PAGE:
After a promising freshman campaign, Aaron Craft
had a very strong sophomore season, leading the Ohio State Buckeyes to a 31-8 record and Thad Matta's second Final Four. Without All-Conference talents Jared Sullinger
and William Buford
on campus, however, Craft will have to embrace a larger role on the offensive end, while continuing to be the Buckeye's premier defensive stopper and distributor.
Though he is just an average athlete in terms of quickness in the open floor and explosiveness around the basket, Craft's lateral quickness is tremendous, and he still has a built frame with strength and toughness to spare. Beyond a simple physical or athletic profile, however, Craft is incredibly active, agile, and aggressive, which allows him to stay in front of his man, draw charges, and disrupt perimeter scorers better than perhaps any player in college basketball. As was the case the last time we wrote about him
, Craft's defense remains both his most effective skill and what sets him apart as a NBA prospect at this stage. Simply put, he is a lockdown man-to-man defender, who stays involved even after he has been beaten and is a terror for opposing ball-handlers to deal with on the perimeter. Though he will need to adapt his style somewhat to the bigger, stronger and more talented guards he'll find in the NBA, he projects favorably as a defender at the next level, despite possessing a seemingly average physical profile at the collegiate level.
Despite being an elite defender, Craft has a long way to go on the other end of the floor. One of the least productive scoring point guard prospects in our database last season
, Craft improved his offensive output marginally as a sophomore in a slightly expanded role on offense, and should have ample opportunities to take a much bigger jump as a junior, which teams will likely want to see him do.
In particular, one area in which he looked more aggressive is off of the dribble, operating far better out of the pick-and-roll, finding open lanes, and attacking the basket. His lack of an elite first step and average leaping ability limit him as a slasher, as he gets his shot blocked quite often, and doesn't get to the free throw line very often, but his strength and bullish demeanor allowed him to carve out space and find room to score around the basket. Additionally, he showed increased comfort pulling up off of the dribble and knocking down shots from mid-range, impressive considering his overall increased shooting efficiency and impressive 55.4% 2FG.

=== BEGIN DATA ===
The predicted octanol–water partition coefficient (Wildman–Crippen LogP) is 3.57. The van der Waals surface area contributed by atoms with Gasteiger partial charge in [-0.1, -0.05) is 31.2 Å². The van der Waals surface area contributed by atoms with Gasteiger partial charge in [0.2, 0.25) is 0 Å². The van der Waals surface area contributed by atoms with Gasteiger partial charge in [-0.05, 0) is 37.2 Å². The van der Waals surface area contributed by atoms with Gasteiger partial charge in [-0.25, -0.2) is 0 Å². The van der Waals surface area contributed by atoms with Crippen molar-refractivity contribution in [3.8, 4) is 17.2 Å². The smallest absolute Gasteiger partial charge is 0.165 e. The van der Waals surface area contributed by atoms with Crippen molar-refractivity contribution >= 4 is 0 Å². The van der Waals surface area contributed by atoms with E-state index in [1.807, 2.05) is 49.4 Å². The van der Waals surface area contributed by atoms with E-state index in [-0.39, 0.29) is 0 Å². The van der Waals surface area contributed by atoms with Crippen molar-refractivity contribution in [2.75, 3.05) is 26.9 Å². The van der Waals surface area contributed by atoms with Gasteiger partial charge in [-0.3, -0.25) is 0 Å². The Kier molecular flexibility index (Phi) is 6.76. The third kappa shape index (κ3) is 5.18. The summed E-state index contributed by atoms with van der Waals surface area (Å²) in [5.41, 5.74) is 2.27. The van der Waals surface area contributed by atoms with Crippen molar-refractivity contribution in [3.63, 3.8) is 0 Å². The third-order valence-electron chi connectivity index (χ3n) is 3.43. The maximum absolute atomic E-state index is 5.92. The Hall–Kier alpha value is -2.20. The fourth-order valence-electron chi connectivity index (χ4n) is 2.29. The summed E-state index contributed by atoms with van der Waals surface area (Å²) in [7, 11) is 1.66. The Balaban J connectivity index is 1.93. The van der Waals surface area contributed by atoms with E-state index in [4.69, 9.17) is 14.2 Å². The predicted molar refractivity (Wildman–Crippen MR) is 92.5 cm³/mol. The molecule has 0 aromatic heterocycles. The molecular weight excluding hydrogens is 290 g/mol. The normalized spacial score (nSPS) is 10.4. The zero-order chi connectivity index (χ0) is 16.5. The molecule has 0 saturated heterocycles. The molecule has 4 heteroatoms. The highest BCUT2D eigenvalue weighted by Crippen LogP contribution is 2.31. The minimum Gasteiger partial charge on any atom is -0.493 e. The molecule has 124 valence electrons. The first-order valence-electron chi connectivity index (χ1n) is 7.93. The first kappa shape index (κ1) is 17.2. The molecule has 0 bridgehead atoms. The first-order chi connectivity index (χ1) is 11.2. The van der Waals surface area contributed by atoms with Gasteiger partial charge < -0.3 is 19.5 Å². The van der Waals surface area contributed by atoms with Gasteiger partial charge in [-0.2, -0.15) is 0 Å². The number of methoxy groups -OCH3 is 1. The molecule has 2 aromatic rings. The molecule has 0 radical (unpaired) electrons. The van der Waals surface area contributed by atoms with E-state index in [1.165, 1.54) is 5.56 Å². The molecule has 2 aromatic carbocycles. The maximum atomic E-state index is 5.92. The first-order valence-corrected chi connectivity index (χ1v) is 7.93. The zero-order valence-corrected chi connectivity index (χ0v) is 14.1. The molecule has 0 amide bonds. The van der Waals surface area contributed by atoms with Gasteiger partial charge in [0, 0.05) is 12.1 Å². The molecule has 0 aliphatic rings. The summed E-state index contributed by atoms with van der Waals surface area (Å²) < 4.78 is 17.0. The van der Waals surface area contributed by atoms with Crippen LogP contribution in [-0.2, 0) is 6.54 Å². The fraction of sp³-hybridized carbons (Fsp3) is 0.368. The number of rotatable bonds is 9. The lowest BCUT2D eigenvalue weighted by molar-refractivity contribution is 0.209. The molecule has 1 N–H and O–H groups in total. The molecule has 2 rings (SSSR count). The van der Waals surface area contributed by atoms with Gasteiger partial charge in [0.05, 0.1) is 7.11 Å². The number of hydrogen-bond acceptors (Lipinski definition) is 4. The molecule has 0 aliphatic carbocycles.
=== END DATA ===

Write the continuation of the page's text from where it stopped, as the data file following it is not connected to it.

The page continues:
To Craft's credit, he is an efficient scorer, shooting 50% from the field last year, which separates him from almost all of his counterparts in the sub-11 point per-40 range, most of whom can only dream of scoring as efficiently as him.
He regressed as a long-range shooter, however, making just 35.9% of his 2.0 attempts per 40 minutes pace adjusted. His mechanics were inconsistent as a sophomore, and he struggled with a hitched and oftentimes slow release. Additionally, he looked far more comfortable with his feet set and with space to shoot, than off of the dribble or with a hand in his face. Working on maintaining fluidity in his form on contested jumpers and off of the dribble should be a priority looking forward, especially given the fact that he may be relied upon more in this capacity as a junior.
Though not as flashy as some of the NCAA's elite point guard prospects, Craft is a steady distributor, with solid court vision and an impressive 2.15 assist to turnover ratio. He is not a prototypical drive-and-dish or pick-and-roll oriented point guard, but he nevertheless dictates the tempo of Ohio State's offense well while showing the ability to find his teammates in half court and up-tempo situations alike. Moving forward, scouts will be watching to see if he is capable of developing a more aggressive and distinctive identity as a playmaker with what should be a greatly expanded role in the offense.
Despite maintaining a relatively low profile thus far in his college career, Craft will have every opportunity to raise his stock in scouts' eyes with a breakout junior season. If he continues to improve his offensive game and develops further as a point guard, he already has the IQ, basketball and otherwise, defensive ability, and demeanor to succeed in a rotation at the next level in the mold of defensive stoppers such as Derek Fisher
and Eric Snow